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Senator William Andrews Clark—copper magnate, railroad baron, and one of the richest men of the Gilded Age—bought the United Verde Copper Company mine in Jerome in 1888. When he decided to move his smelter further downhill in 1912, he planned and built Clarkdale to house his workers. Arizona's first company town, it included residences, a business district, a hospital, schools, and a town park. The town was listed on the National Register of Historic Places in 1998.
The Clarkdale Historical Society and Museum is housed in the old clinic building, designed by Los Angeles architect Arthur R. Kelly and constructed during the influenza pandemic of 1918-19. The clinic dispensed medicine and treated minor injuries of the smelter workers and their families on a 24-hour basis. The clinic closed in the early 1950s, and when the town incorporated in 1957, the building became town offices. A jail was constructed in the boiler room while the police department occupied the basement. In the early 1980s, the Clark Memorial Library moved into the building, which later housed the Department of Motor Vehicles. The renovated building was formally opened as the Clarkdale Museum in 2008.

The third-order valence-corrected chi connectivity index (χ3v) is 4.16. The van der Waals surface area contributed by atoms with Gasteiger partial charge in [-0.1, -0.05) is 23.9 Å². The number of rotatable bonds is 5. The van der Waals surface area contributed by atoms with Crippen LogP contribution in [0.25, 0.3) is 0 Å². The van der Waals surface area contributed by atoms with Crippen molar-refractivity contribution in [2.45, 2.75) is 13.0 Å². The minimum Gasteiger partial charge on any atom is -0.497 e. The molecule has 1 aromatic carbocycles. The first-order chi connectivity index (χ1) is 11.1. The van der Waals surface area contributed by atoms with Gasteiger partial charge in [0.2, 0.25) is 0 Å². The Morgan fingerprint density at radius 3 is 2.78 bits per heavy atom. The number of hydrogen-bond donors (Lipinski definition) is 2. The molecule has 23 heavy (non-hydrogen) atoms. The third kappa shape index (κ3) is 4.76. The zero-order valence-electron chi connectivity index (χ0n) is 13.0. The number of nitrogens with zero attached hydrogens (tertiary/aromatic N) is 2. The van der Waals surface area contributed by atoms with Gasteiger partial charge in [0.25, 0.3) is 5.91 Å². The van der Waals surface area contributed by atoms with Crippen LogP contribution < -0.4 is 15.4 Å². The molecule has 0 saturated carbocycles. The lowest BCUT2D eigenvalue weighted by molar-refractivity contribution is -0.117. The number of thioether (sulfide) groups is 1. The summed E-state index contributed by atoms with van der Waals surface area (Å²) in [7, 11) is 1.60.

Wed - 10am - 1pm
Thu - 11am - 2pm
Fri - 11am - 2pm
Sat - 11am - 2pm
Sun - CLOSED
Mon - CLOSED
Tue - CLOSED
(or by appointment)
All items are available for study and research. The museum is a great place to donate personal family paper items that people might consider irrelevant but that actually shed a great deal of light on the growth and development of Clarkdale. Archives are permanently valuable records, such as letters, reports, accounts, manuscripts, and other records that provide information about people and places.